By Steve Berlin, Senior Communications Manager, National Association of State Boards of Education
Some years ago, a wise (and decidedly cynical) poli-sci professor explained to a class of idealistic and attentive undergrads that the job of a politician is to get elected. As one of those students and a cynic-in-training, that lesson stayed with me.
Flash forward 25 years and while I'm not a world-class cynic, I devised my own corollary to my professor's lesson: Politics is about what happens rightnow, but education policy is about what happens five or 10 years from now. And it's the second part of that phrase that explains a sometimes uncomfortable truth about policy and policymaking — in education, we really cannot say with certainty exactly how things will turn out in a decade, as the results based on student performance must be judged by longitudinal surveys for about a decade before judgment is passed.
Unfortunately, that does not resonate with those whose job is to get elected to political offices. When individuals who promise to "fix the education system" and raise test scores, the focus is often centered on other plans to "get rid of bad teachers," "replace ineffective principals," and "repair failing schools." But when unilateral and/or radical change is made, it is often made in the pursuit of power and the politics of the moment to give the impression that "something is being done" rather than any altruistic reason.
State boards of education have represented the citizens' voice in education policymaking since Horace Mann, the "father of public education," led the first state board in Massachusetts in 1837. Now, state boards represent the people's voice in 48 states, plus the District of Columbia, Puerto Rico, Guam, and the Northern Marianas, having been constitutionally established or set by law.
Board members are elected or appointed, depending on the state, and represent the spectrum of races, ethnicities, religions, occupations, cultures, and political philosophies. (See "State Education Governance Models (2012)" to learn about your state.) State board members are volunteers who invest themselves in the profession of education policy for little or no financial gain, save maybe expenses incurred traveling to and from their monthly meetings in the state capital, all to help deliver the best systems for public education for the children of their respective states.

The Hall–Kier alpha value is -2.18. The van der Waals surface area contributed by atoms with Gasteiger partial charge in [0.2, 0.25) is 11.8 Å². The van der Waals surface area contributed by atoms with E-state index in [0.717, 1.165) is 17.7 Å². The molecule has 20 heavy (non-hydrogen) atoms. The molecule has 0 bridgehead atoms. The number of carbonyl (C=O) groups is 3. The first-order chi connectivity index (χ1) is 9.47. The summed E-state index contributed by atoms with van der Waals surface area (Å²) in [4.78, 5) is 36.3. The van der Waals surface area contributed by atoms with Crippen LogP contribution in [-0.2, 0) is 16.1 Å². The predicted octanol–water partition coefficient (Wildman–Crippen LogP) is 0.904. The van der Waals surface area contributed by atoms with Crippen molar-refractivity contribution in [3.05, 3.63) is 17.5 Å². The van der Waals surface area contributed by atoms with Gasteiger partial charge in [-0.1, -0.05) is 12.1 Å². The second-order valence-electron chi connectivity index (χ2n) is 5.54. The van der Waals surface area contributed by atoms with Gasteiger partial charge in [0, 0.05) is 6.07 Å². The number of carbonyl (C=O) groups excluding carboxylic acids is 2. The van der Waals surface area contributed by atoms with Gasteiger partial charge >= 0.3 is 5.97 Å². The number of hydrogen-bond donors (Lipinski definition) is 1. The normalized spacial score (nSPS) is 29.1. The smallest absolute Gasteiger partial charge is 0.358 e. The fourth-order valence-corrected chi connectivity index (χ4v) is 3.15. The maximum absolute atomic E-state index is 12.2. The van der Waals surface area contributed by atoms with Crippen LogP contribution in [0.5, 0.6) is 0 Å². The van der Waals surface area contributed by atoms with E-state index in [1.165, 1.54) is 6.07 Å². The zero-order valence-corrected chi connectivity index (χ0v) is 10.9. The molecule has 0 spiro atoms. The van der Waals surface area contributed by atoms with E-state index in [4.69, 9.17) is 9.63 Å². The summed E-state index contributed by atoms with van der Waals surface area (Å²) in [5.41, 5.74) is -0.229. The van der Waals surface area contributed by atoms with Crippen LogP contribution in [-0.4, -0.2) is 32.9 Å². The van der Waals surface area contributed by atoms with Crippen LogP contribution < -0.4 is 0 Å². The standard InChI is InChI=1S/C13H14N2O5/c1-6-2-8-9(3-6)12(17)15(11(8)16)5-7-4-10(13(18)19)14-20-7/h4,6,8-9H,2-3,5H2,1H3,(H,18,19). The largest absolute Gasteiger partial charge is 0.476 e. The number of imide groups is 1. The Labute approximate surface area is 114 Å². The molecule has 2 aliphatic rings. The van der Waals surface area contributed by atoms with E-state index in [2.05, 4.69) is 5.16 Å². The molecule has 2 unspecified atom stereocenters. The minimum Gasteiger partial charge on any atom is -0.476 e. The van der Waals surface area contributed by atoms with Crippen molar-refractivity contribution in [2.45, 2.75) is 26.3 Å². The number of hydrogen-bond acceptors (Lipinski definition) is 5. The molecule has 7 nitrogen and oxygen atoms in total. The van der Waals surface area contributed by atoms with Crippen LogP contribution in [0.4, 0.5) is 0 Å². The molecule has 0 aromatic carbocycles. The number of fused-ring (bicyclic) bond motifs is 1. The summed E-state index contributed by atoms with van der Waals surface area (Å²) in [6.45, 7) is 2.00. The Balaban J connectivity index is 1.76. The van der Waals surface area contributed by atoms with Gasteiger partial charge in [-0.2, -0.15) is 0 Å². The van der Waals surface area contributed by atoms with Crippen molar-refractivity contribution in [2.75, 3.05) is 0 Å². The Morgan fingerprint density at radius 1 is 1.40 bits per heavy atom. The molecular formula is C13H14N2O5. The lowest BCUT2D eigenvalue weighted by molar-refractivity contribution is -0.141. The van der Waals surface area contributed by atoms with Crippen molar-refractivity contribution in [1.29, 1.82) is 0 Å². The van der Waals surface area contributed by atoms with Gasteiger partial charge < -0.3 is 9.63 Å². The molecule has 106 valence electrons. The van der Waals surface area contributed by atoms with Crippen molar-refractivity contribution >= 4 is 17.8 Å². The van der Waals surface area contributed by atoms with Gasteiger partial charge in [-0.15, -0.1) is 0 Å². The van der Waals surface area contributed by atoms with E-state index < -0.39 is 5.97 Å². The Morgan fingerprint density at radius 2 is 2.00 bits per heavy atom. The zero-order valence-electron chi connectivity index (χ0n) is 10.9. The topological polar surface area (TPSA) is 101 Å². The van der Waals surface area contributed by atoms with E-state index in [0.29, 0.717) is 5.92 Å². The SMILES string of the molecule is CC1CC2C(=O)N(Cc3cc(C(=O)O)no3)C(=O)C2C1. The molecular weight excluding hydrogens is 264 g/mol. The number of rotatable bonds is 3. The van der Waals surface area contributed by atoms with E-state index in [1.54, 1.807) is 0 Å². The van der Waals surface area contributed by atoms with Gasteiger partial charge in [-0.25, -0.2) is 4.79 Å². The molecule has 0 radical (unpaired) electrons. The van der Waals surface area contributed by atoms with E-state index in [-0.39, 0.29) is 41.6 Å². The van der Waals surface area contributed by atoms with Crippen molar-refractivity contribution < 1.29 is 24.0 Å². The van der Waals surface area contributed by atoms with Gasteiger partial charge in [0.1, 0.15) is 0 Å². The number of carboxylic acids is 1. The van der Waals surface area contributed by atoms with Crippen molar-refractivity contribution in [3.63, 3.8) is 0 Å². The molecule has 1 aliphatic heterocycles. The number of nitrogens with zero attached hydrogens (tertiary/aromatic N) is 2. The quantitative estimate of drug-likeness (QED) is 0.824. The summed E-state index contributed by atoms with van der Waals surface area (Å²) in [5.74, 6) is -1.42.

And because policy is a long-term, multifaceted proposition, board terms in most states span gubernatorial administrations. It makes little sense to change educational policies every time the political winds shift (or terms expire) if the goal is to produce, implement and examine policies that affect generations of students. More about this later.
State boards responsibilities may include: adopting and implementing statewide curriculum standards, including cross- or multi-state standards such as those in the Common Core; setting high school graduation requirements; adoption and implementation of state testing and assessment programs; applying for and administering federal assistance and grant programs; and more.
In short, board members recognize the gravity of the decisions they make every month and strive to make the best-informed and most appropriate choices possible for their states.
In our annual experiences with state boards and education systems across the country, calls for changes in governance structures that replace a representative panel with a single voice stem from attempts to fix short-term political problems rather than a deliberative process to consider the best system possible. Worse yet, quick fixes can easily end up backfiring down the road.
During these volatile times in education policymaking, the role of state boards as the citizens' voice able to take the long view is more important than ever. For even amid the mountains of changes that have occurred and the vast numbers of changes to come, state boards are still the advocates of an ever-improving public education Mann envisioned all those years ago.
Views expressed in this post are strictly those of the author and do not reflect the endorsement of the Learning First Alliance or any of its members.